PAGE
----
A 37-year-old female who suffers from recurrent corneal erosions due to EBMD recently presented with a red, painful, itchy rash covering her face. She has shown sensitivity to various things before that presented as a rash, such as various antibiotics, face cremes, soaps, and cleaning supplies. We went through the list, removing all facial cremes, makeup, perfumes, and treated with oral steroids.

It improved while taking the steroids, and immediately returned after discontinuation. At this point, I said, “I think it is your CPAP mask.” I instructed her to walk into the office of the doctor where she got the mask and ask to speak to the nurse. My goal was for them to see the rash. Instead of doing this, she called her regular doctor and got an appointment three days later. She got more steroids and it improved while on the steroids, and promptly returned after discontinuation.

She came back and I took photographs (see below). I again instructed her to go to the CPAP doctor’s office to show them the rash. She did and they told her she “must have had a reaction to something”. She discontinued wearing her mask for one week and convinced her doctor she needed a different mask when she presented with much clearer skin.

I have a love-hate relationship with CPAP masks. While they are important for those suffering from obstructive sleep apnea (OSA), it can make controlling ocular surface disease difficult. 

OSA is a chronic disorder affecting about 2–4% of the adult population, most commonly middle-aged men who are overweight. Patients suffer from repetitive episodes of complete or partial collapse of the upper airway (mainly the oropharyngeal tract) with a consequent cessation or reduction of airflow during sleep. The repetitive obstructive events cause a progressive asphyxia that increasingly stimulates breathing efforts against the collapsed airway, typically until the person is awakened from sleep.2  Risk factors include snoring, obesity, male gender, age, post-menopausal women, a large neck circumference, nasal obstruction, enlarged tonsils or adenoids, macroglossia and low-lying soft palate.2  Over many years, recurrent episodes of intermittent hypoxia and sleep disruption affect the brain and the cardiovascular system among others, and alter metabolic balance, leading to  OSA syndrome. Daytime sleepiness resulting from nocturnal sleep fragmentation is a key symptom of OSA. It is reported in more than 80% of the patients.2 The sleepiness may be so severe that driving becomes dangerous and work is negatively affected.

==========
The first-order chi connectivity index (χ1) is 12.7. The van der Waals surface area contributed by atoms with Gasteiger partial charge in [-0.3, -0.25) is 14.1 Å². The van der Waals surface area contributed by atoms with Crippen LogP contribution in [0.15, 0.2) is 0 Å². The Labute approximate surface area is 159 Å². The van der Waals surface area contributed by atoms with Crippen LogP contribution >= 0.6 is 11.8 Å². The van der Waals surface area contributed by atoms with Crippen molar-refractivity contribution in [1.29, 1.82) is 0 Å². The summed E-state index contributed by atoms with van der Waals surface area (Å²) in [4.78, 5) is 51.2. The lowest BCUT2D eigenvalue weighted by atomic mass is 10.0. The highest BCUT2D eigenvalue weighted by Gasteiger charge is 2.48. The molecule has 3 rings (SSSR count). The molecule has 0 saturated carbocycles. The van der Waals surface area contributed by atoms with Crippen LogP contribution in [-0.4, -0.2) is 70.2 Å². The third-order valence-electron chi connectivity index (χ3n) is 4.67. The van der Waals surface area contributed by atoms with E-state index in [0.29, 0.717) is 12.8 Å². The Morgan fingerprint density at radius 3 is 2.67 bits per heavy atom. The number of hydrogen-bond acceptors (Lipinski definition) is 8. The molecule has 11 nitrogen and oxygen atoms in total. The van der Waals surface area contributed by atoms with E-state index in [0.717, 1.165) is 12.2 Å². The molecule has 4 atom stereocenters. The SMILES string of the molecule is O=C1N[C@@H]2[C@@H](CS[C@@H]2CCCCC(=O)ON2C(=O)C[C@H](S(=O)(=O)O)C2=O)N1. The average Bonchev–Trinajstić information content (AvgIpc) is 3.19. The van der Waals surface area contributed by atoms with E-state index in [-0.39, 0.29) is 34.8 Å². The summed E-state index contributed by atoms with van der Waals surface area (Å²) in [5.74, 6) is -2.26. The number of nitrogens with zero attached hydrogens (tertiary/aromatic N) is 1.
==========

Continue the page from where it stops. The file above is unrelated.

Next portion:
Positive airway pressure (PAP) devices function as a pneumatic support to maintain upper airway patency by increasing the upper airway pressure above a ‘critical’ value. The critical value is the pressure value below which the airways collapse. The amount of pressure to apply varies with the severity of OSA. Higher pressures are needed to abolish apnoeas occurring during rapid eye movement sleep, as well as when the patient is supine or severely obese. 

Masks come in various forms, including nasal, pillow and full face masks. They typically include headgear to hold the mask in place, a nasal piece for delivery of oxygen and a hose. Think of a really expensive elephant costume. Nasal masks are the smallest and lightest devices with minimal facial contact. Pillow masks are nasal masks with cushions that keep the mask connected to the nostrils with movement and are designed for active sleepers. Full face masks cover the nose and mouth and may be an issue for those who like to read in bed.    

Machines also vary in the pressure delivered. Traditional Continuous Positive Airway Pressure provides one level of pressure to the upper airway during sleep. BiPAP machines provide two levels of pressure for those having trouble exhaling against a high positive pressure. A higher pressure is delivered on inhalation while a lower level is delivered on exhalation. Auto-adjusting machines provide variable pressures based on the patient’s needs and stages of sleep.